Researchers in the School of Veterinary Medicine and colleagues have developed a gene therapy that restores dim-light vision in dogs with a congenital form of night blindness, offering hope for treating a similar condition in people.
People with congenital stationary night blindness (CSNB) are unable to distinguish objects in dim-light conditions. This impairment presents challenges, especially where artificial lighting is unavailable or when driving at night.
In 2015, researchers from Penn’s School of Veterinary Medicine learned that dogs could develop a form of inherited night blindness with strong similarities to the condition in people. In 2019, the team identified the gene responsible.
Today, in the journal Proceedings of the National Academy of Sciences, they’ve reported a major advance: a gene therapy that returns night vision to dogs born with CSNB.
The success of this approach, which targets a group of cells deep in the retina called ON bipolar cells, charts a significant step toward a goal of developing a treatment for both dogs and people with this condition, as well as other vision problems that involve ON bipolar cell function.
Dogs with CSNB that received a single injection of the gene therapy began to express the healthy LRIT3 protein in their retinas and were able to ably navigate a maze in dim light. The treatment also appears lasting, with a sustained therapeutic effect lasting a year or longer.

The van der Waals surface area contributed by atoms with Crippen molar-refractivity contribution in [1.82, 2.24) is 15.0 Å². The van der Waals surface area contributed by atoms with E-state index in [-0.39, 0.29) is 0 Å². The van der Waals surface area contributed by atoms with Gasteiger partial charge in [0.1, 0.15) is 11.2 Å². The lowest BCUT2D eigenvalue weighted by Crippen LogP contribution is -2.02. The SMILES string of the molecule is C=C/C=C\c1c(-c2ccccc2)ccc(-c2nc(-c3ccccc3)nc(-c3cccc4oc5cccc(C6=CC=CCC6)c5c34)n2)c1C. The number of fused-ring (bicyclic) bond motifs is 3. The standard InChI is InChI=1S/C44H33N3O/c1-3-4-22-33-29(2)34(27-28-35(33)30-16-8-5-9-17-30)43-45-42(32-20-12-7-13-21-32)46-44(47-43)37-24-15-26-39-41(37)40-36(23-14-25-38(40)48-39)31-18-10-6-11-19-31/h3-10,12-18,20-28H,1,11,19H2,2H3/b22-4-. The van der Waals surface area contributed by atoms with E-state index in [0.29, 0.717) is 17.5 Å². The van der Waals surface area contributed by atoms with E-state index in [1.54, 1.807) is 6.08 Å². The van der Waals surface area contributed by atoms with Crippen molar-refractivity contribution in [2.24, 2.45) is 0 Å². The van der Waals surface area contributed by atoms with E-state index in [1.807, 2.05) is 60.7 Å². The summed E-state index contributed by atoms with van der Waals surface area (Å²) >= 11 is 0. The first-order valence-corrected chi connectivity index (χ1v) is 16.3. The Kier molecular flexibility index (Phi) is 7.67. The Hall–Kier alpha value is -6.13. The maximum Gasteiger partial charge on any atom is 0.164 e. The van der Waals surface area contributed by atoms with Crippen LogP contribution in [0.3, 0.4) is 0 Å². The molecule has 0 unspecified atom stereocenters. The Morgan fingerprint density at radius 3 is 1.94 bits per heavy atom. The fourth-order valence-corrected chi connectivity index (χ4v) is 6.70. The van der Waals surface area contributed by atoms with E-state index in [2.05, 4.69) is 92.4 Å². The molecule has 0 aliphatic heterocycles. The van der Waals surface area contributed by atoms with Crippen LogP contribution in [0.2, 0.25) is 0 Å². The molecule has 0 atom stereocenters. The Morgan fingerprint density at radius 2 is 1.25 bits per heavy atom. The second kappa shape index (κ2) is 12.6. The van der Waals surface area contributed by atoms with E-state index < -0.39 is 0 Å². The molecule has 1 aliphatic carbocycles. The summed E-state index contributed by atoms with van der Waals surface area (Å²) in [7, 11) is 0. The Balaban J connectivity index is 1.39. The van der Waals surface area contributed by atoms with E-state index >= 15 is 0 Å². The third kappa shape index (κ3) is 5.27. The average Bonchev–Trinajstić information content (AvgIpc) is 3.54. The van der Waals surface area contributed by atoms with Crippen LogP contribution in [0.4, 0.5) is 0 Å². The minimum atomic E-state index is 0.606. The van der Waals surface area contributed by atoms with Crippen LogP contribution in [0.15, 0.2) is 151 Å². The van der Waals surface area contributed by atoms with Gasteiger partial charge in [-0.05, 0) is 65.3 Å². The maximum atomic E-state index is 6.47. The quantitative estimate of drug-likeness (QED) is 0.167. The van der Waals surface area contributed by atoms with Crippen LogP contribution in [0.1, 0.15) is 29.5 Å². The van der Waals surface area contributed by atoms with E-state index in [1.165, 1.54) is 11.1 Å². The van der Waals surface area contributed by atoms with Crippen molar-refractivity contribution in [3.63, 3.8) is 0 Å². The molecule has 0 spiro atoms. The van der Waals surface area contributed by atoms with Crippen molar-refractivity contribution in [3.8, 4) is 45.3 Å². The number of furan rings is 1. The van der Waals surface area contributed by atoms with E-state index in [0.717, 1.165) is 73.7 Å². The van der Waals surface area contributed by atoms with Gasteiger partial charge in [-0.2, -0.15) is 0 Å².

“The results of this pilot study are very promising,” says Keiko Miyadera, lead author on the study and an assistant professor at Penn Vet. “In people and dogs with congenital stationary night blindness, the severity of disease is consistent and unchanged throughout their lives. And we were able to treat these dogs as adults, between 1 and 3 years of age. That makes these findings promising and relevant to the human patient population, as we could theoretically intervene even in adulthood and see an improvement in night vision.”
In the earlier work, the Penn Vet team, working in collaboration with groups from Japan, Germany, and the United States, discovered a population of dogs with CSNB and determined that mutations in the LRIT3 gene were responsible for the dogs’ night vision impairment. The same gene has been implicated in certain cases of human CSNB as well.
This mutation affects the ON bipolar cells’ function, but, unlike in some blinding diseases, the overall structure of the retina as a whole remained intact. That gave the research team hope that supplying a normal copy of the LRIT3 gene could restore night vision to affected dogs.
Yet while Penn Vet researchers from the Division of Experimental Retinal Therapies have developed effective gene therapies for a variety of other blinding disorders, none of these earlier treatments has targeted the ON bipolar cells, located deep within the middle layer of the retina.
“We’ve stepped into the no-man’s land of the retina with this gene therapy,” says William A. Beltran, a coauthor and professor at Penn Vet. “This opens the door to treating other diseases that impact the ON bipolar cells.”
The researchers overcame the hurdle of targeting these relatively inaccessible cells with two key findings. First, through a rigorous screening process conducted in collaboration with colleagues at the University of California, Berkeley, led by John Flannery and at the University of Pittsburgh led by Leah Byrne, they identified a vector for the healthy LRIT3 gene that would enable the treatment to reach the intended cells.